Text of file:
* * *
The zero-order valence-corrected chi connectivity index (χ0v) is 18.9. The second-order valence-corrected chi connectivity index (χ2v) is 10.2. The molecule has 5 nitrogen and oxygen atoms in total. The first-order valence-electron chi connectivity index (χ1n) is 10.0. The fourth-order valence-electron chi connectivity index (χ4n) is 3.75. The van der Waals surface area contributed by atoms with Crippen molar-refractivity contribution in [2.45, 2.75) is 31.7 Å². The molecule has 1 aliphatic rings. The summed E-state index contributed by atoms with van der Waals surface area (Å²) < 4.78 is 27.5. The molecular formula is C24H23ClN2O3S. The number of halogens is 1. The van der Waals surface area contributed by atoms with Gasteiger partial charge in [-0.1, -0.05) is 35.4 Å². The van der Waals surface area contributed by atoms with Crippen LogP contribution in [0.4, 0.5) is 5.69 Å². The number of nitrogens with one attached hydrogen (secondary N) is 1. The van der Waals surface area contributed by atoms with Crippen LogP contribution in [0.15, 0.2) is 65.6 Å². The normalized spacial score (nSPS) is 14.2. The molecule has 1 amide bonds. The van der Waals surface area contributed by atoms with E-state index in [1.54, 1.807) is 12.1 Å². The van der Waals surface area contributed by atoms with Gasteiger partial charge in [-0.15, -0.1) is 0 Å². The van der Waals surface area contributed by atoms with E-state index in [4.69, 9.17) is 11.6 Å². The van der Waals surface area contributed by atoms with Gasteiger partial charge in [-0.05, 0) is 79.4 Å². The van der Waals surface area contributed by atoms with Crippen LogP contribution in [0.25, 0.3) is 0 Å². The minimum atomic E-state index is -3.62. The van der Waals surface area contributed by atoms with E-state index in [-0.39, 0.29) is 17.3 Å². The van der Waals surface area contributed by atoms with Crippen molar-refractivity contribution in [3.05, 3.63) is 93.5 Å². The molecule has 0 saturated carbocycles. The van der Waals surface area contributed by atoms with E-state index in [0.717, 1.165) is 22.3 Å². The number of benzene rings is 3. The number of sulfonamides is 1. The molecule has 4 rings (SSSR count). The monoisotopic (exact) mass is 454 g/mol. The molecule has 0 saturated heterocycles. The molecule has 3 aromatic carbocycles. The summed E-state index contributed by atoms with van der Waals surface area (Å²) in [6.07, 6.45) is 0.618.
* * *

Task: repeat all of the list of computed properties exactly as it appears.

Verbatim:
The zero-order valence-corrected chi connectivity index (χ0v) is 18.9. The second-order valence-corrected chi connectivity index (χ2v) is 10.2. The molecule has 5 nitrogen and oxygen atoms in total. The first-order valence-electron chi connectivity index (χ1n) is 10.0. The fourth-order valence-electron chi connectivity index (χ4n) is 3.75. The van der Waals surface area contributed by atoms with Crippen molar-refractivity contribution in [2.45, 2.75) is 31.7 Å². The molecule has 1 aliphatic rings. The summed E-state index contributed by atoms with van der Waals surface area (Å²) < 4.78 is 27.5. The molecular formula is C24H23ClN2O3S. The number of halogens is 1. The van der Waals surface area contributed by atoms with Gasteiger partial charge in [-0.1, -0.05) is 35.4 Å². The van der Waals surface area contributed by atoms with Crippen LogP contribution in [0.4, 0.5) is 5.69 Å². The number of nitrogens with one attached hydrogen (secondary N) is 1. The van der Waals surface area contributed by atoms with Crippen LogP contribution in [0.15, 0.2) is 65.6 Å². The normalized spacial score (nSPS) is 14.2. The molecule has 1 amide bonds. The van der Waals surface area contributed by atoms with E-state index in [1.54, 1.807) is 12.1 Å². The van der Waals surface area contributed by atoms with Gasteiger partial charge in [-0.15, -0.1) is 0 Å². The van der Waals surface area contributed by atoms with E-state index in [4.69, 9.17) is 11.6 Å². The van der Waals surface area contributed by atoms with Gasteiger partial charge in [-0.05, 0) is 79.4 Å². The van der Waals surface area contributed by atoms with Crippen LogP contribution in [0.25, 0.3) is 0 Å². The minimum atomic E-state index is -3.62. The van der Waals surface area contributed by atoms with E-state index in [-0.39, 0.29) is 17.3 Å². The van der Waals surface area contributed by atoms with Crippen molar-refractivity contribution in [3.05, 3.63) is 93.5 Å². The molecule has 0 saturated carbocycles. The van der Waals surface area contributed by atoms with E-state index in [0.717, 1.165) is 22.3 Å². The number of benzene rings is 3. The number of sulfonamides is 1. The molecule has 4 rings (SSSR count). The monoisotopic (exact) mass is 454 g/mol. The molecule has 0 saturated heterocycles. The molecule has 3 aromatic carbocycles. The summed E-state index contributed by atoms with van der Waals surface area (Å²) in [6.07, 6.45) is 0.618.